Mania Grade: B+
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- Art Rating: B-
- Packaging Rating: B+
- Text/Translatin Rating: A
- Age Rating: 13 & Up
- Released By: Viz Media
- MSRP: 9.95
- Pages: 216
- ISBN: 1-56931-996-0
- Size: B6
- Orientation: Right to Left
Boys over Flowers (aka: Hana yori Dango) Vol. #01
By Mike Dungan
December 21, 2004
Release Date: July 01, 2003
Boys over Flowers (aka: Hana yori Dango) Vol.#01
© Viz Media
Translated by:JN Productions
Adapted by:What They Say
Tsukushi Makino is accepted into the prestigious, Eitoku Adacemy. Life changes dramatically for Tsukushi when her friend falls on Tsukasa Domyoji. Tsukasa is the expolosive leader of the "F4", a group of the most powerful, rich and handsome boys. Domyoji refuses to accept Makiko's apology and Tsukushi steps in to protect her friend. A red tag appears in the Tsukushi's locker the next morning which is a sign from the F4 that she is to be bullied by the school. Tsukushi continues to stand up to her oppressors.The Review
The Review: (please note that content portions of a review may contain spoilers)
Tsukushi Makino is from an average middle-class family, but she's been accepted in the prestigious Eitoku Academy. She's just trying to get through school without causing too many waves, but it all changes when a friend of hers runs afoul of the "F4". They are the four richest, most powerful boys in school, and they terrorize anyone who gets in their way. If you get a red tag in your locker, it's a sign that the students can bully or ostracize you with impunity. Anyone who associates with someone shunned by the F4 is subject to the same punishment. People who have recieved the treatment before have transferred, rather than live with the cruel bullying. When a friend of Tsukushi falls on Tsukasa Domyoji by accident, Tsukushi runs to her defense. She is now given a red card. But she decides she won't give in to them and defies them publicly.
The F4 don't take to defiance well, and in an act of supreme cruelty, Domyoji sends a group of boys to rape her. She fights back, but can't stop them. She's rescued by Rui Hanazawa. He may be one of the F4, but even he knows this is going too far. The next day, when Tsukushi sees Domyoji, she knocks him out in front of the whole school. Domyoji is stunned. He has a rather abusive older sister that he totally dotes on, and Tsukushi's payback feeds on his sick little older-sister complex.Tsukushi wants to thank Rui, but when she finds him, he's playing the violin beautifully. While he says mean things to her, she realizes there is goodness to him. Meanwhile, the entire school slowly starts to warm back up to Tsukushi. They've never seen someone stand up to the F4 and they think it's cool.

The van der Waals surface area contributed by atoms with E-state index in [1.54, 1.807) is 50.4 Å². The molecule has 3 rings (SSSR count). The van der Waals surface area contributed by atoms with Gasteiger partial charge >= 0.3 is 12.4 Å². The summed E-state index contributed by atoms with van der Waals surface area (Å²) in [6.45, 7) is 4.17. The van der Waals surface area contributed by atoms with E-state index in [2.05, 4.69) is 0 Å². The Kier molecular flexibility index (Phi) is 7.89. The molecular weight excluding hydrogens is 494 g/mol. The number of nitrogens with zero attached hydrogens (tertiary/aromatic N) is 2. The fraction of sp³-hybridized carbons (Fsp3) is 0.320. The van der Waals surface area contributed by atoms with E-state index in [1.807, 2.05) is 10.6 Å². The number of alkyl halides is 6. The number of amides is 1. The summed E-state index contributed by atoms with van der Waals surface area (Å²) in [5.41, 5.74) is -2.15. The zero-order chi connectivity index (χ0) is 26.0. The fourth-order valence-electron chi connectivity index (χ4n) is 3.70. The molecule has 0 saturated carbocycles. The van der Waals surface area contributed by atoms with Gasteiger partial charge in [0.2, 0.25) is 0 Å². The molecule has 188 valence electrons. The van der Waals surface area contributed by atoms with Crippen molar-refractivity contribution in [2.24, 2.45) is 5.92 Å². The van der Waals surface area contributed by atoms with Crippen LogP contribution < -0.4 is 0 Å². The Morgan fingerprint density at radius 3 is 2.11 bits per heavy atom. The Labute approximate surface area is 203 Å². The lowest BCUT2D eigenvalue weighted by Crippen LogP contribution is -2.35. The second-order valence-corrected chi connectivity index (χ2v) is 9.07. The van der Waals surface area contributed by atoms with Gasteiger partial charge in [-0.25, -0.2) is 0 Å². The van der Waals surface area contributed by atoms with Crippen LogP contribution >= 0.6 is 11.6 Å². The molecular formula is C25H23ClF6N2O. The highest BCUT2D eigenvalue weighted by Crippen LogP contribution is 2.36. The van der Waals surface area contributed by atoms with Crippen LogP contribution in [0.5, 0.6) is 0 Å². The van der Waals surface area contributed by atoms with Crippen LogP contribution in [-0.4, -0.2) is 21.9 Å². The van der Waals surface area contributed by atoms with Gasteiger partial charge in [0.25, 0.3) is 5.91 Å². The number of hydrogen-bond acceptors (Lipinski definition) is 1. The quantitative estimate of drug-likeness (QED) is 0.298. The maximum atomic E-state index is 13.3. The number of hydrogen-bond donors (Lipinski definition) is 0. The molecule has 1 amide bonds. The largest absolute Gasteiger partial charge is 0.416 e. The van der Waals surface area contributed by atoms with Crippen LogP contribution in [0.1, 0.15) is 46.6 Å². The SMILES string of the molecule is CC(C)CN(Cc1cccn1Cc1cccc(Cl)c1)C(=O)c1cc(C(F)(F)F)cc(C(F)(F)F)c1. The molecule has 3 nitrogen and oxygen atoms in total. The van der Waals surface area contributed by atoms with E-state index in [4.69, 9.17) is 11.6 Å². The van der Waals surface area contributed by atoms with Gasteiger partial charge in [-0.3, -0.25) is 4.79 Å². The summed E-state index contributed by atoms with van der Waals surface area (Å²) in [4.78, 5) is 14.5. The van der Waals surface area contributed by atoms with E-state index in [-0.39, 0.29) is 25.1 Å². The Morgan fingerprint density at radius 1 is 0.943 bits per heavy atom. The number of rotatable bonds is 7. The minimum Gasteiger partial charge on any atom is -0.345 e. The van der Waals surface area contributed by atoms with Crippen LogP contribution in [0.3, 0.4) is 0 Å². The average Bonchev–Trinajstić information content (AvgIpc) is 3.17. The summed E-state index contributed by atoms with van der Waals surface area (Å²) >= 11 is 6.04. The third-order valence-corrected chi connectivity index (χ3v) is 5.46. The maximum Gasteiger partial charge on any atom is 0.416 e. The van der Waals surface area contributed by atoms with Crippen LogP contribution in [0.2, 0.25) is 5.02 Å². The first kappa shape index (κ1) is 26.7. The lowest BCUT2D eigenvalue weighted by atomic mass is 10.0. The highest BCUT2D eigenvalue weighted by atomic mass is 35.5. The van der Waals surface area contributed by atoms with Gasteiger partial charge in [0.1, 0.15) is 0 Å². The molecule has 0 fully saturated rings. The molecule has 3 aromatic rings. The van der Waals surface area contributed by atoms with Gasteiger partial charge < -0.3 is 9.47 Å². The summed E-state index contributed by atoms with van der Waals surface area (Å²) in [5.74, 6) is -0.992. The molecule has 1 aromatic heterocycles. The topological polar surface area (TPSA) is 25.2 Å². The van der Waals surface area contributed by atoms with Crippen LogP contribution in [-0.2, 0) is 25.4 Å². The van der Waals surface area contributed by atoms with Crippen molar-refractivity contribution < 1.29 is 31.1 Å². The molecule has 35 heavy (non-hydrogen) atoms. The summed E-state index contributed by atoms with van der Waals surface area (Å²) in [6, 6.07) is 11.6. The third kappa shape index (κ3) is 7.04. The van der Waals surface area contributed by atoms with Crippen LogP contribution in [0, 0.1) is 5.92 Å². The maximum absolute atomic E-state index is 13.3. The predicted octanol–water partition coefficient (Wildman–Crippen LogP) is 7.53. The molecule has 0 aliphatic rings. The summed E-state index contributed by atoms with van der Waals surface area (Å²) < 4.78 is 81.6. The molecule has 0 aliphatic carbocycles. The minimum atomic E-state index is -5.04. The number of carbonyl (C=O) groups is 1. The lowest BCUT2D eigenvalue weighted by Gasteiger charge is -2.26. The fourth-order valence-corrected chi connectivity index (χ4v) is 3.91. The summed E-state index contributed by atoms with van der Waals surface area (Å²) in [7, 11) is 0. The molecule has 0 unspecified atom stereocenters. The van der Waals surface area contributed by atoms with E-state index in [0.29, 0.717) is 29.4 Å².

Domyoji, now smitten with Tsukushi, tries to buy her friendship, but he goes about it all wrong, and it blows up in his face. Meanwhile, a new prank is pulled on her. Someone has written that she's had two abortions on the class blackboard. Surprisinly, three girls defend her and erase the blackboard. Tsukushi really doesn't know them, but they invite her to a party and tell her to dress casually. When she arrives, it's formal and she stands out like a sore thumb. The girls are behind the blackboard rumor and have targeted her for bullying.
The last chapter of the book is a seperate story about a first-year high school girl who thinks she's psychic. She has dreams about a certain boy, and one day, she meets him. He's in his first year of college nearby and she stalks him like a madwoman, explaining to him that they are brought together by destiny. Comments
Boys Over Flowers (Hana Yori Dango) is a popular and long-running shoujo series that began in 1992, and spawned an equally popular anime series. The story of a girl being bullied is universal, as most people have felt or experienced the pain of bullying at some time. In this first volume, we only really get to know two of the F4. Hanazawa is cold and distant, but Tsukushi finds herself drawn to him anyway. Domyoji is a hot-head with a perverse sister complex and not a lot of brains. His constant malapropisms are hilarious and embarrassing to the rest of the F4. In later volumes, Yoko Kamio's art improved considerably, but that doesn't mean the art in this book is bad. In fact, it's a lot of fun. She just needs to work on the rather prominent chins she gives all the members of the F4. What isn't nearly so fun is the attempted rape of Tsukushi. This wasn't an attempt to frighten her, but to really rape her, which is rather disturbing. The incident just seems to have been too quickly forgotten for my tastes. Tsukushi is a great lead character, with a strong sense of right and wrong, and her defiance of the F4 just feels so good.
The art reproduction is good, though screentones and blacks seem to bleed into each other. There aren't any extras except for some little sidebars written by Kamio spread throughout the book. In typical Viz fashion, all sound effects are translated and retouched into English. The cover has two of the F4 all over Tsukushi, who isn't at all happy about the attention. The background is white and there are yellow bars at the top and bottom of the cover. The English adaptation is by Gerard Jones, who together with Will Jacobs wrote the brilliantly funny "The Trouble With Girls" comic in the '80s and '90s. His adapatation is smooth and natural, with some very funny moments. There's a refreshing lack of silly pop-culture references which could easily date the book. The best adaptations are invisible, allowing the reader to immerse themselves in the story, and this is one of them.
At 36 volumes, this is quite the investment for the typical manga reader. But Tsukushi is a great lead character, and watching her battle to keep her dignity and sanity in the face of such cruel treatment is worth it. I recommend it.